top of page

How We Started with Homeschooling

Our fourth week of homeschooling’s done and it’s getting more painless as the days go by. Well, it wasn’t really anything like that to begin with. I’m lucky to have cooperative girls who are always excited about learning. There are days though when mood swings are on a different level, but that’s pretty understandable. We all have good and bad days and when the situation calls for it, we step back and unwind for a bit. My patience, up to now, has not been tested and so far things are going smoothly.

Why did we opt for homeschooling? COVID19 forced us to stay home and there were programs offered by their former school for online distant learning. Unfortunately, my kids can’t handle being tied to a computer and chair for many hours. This is not their type of learning, it may be for some kids, but I’m also worried about the amount of screen time they will be having and how it affects their eyes. One of the twins is still under eye-therapy and can have only an hour of screen time every week.

One of the parents we know has been homeschooling for a couple of years and after my tete-a-tete with her, we realized that this might be good for our current set-up. We made plenty of research, interviews and attended several orientations to help us decide which one would be the perfect provider for our family. We ended up picking a really flexible program that will work well with the family’s working hours and lifestyle.

How did we start homeschooling?

After all the orientations and trainings, I realized, I really, really, really, REALLY NEED to be VERY ORGANIZED. I made a checklist of what I needed to do, the school requirements, and their books.

  1. Checklist of the requirements, books and a To Do List

    1. This is where we started. What are the school requirements, deadlines, trainings that we need to take, and then of course, the book list.

2. Make a School Year Calendar

  1. Making a school calendar is a must for me to keep track of the time. If a school year requires 40 weeks then I’d need to spread out 10 weeks each quarter and plan from there. School breaks, holidays are also plotted in our monthly calendar.

3. Have a Quarterly Schedule

Making the schedule for an entire quarter made my nose bleed. This one requires a lot of planning and going through the books, thinking of activities and projects for core subjects. I am so thankful to Armi and Viv who shared this practice with me, but of course I have to make my own, based on where my kids left off last school-year. I had to check their understanding of all the subjects and review what they learned from Grade 1.

We also planned together a LOT of activities and projects for the quarter: we have painting, planting a garden, baking, video interviews, cartoon presentations, scrapbooking, field trips, etc. Here’s the curriculum I made for the 1st Quarter for my 2nd Graders and some of the trips and video calls we planned.

Windmill Farm, Pililla Rizal
This photo was taken from our trip to the Windmill Farm in Pililla, Rizal last week. The girls stayed inside the car to be safe.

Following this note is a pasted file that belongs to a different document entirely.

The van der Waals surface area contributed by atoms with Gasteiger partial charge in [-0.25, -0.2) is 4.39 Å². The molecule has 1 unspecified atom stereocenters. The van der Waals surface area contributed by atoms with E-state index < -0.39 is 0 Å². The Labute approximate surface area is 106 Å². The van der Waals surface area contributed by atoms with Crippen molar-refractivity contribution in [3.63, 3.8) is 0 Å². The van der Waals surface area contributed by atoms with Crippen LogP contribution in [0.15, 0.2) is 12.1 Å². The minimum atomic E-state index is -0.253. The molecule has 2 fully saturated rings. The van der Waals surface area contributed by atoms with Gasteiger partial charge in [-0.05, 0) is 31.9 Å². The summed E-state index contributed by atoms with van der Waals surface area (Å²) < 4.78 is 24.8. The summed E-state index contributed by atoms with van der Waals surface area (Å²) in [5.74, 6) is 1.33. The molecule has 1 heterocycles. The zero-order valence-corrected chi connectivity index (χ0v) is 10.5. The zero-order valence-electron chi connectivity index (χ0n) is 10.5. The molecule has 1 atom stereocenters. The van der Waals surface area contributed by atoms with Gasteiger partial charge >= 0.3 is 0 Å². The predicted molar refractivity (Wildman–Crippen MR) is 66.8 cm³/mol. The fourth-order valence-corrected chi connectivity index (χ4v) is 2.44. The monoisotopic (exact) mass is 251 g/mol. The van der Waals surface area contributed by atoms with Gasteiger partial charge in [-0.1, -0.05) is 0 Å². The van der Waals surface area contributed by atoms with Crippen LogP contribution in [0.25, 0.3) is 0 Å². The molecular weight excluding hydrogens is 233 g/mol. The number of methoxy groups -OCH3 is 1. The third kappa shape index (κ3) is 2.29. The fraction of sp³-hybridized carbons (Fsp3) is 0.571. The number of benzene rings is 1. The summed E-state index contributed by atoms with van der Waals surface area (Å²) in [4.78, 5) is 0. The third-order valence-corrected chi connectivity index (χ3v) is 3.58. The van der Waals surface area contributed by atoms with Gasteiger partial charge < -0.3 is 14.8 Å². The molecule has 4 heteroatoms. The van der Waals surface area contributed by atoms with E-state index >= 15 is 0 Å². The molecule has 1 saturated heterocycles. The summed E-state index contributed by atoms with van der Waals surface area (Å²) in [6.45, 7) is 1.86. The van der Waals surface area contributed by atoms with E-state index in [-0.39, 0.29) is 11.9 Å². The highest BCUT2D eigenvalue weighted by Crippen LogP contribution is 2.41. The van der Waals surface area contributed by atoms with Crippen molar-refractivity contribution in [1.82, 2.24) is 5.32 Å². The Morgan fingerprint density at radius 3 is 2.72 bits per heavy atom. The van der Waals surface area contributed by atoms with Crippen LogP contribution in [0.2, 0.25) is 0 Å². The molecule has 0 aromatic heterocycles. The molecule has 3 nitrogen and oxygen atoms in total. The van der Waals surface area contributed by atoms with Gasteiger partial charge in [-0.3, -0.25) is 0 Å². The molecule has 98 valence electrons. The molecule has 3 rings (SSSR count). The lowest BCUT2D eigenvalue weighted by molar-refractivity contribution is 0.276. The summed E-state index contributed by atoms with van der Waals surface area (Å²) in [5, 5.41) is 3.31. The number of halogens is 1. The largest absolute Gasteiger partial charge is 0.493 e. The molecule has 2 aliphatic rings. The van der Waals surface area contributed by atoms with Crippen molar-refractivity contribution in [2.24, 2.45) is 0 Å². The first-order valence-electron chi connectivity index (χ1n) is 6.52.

4. Plan ahead by having a planned flexible weekly schedule

We have a weekly schedule to put a little daily routine and for us to prepare ahead of time. This includes getting the materials ready. Also the girls love speaking and reporting in “class.” This gives them the opportunity and time to research, and review before they present. With us being the only ones in the family without any household help, we get a lot less stressed when we plan ahead. Of course, the schedule is still flexible, we make changes when necessary. We also extended homeschooling to weekends - and put ART and coding classes every Saturday since that’s what they love to do. It takes them an hour or so to finish creating a game, painting or making crafts plus the clean-up time can get really tedious.

Here's our weekly plan... now don't judge. :) This of course is very flexible, there are times when the girls have a good grasp of the subject and we'd just breeze through the topic, and there are times when it's difficult and they need more time, so we adjust. We have this to integrate discipline and form habits that we feel that the girls will need in the future. It will be different for all families. We have Math and Sciences daily upon the request of the twins because those are their favorite subjects and they enjoy them the most.

This is what we have for this week and it is posted to our screen.

5. Daily Reading Time

Our daily reading time is before bedtime. I strongly agree that reading is vital to learning, not just in homeschooling, because in reading, you learn words that are not said in daily conversations. As the grades progress, a lot of reading, comprehension and writing will be required from learners and reading proficiency to me is a must. Writing too (at least for me) is a must. And together with the kids, we read books at night to unwind. We take turns reading lines and paragraphs, sometimes we also play the characters in the stories to make it more interesting.

For the first month, we read The Little Prince, and luckily, Netflix launched a movie weeks after we finished the book. The girls recognized how different the movie was but were also able to take note of the similarities. We made sure to finish the book first before the movie, because they might lose interest in the book.

I hope this helps. I’m very new at this, but with the help of other homeschooling parents, I managed to get through the first weeks without any struggle. It’s also nice to get support from others who’s willing to give a helping hand anytime you need one. I am thankful to have these parents who make my life easier and less stressful by sharing their best practices with me, and now I’m paying forward by sharing these and I hope it helps in some ways. :) Thanks Mommies!

Recent Posts

See All


bottom of page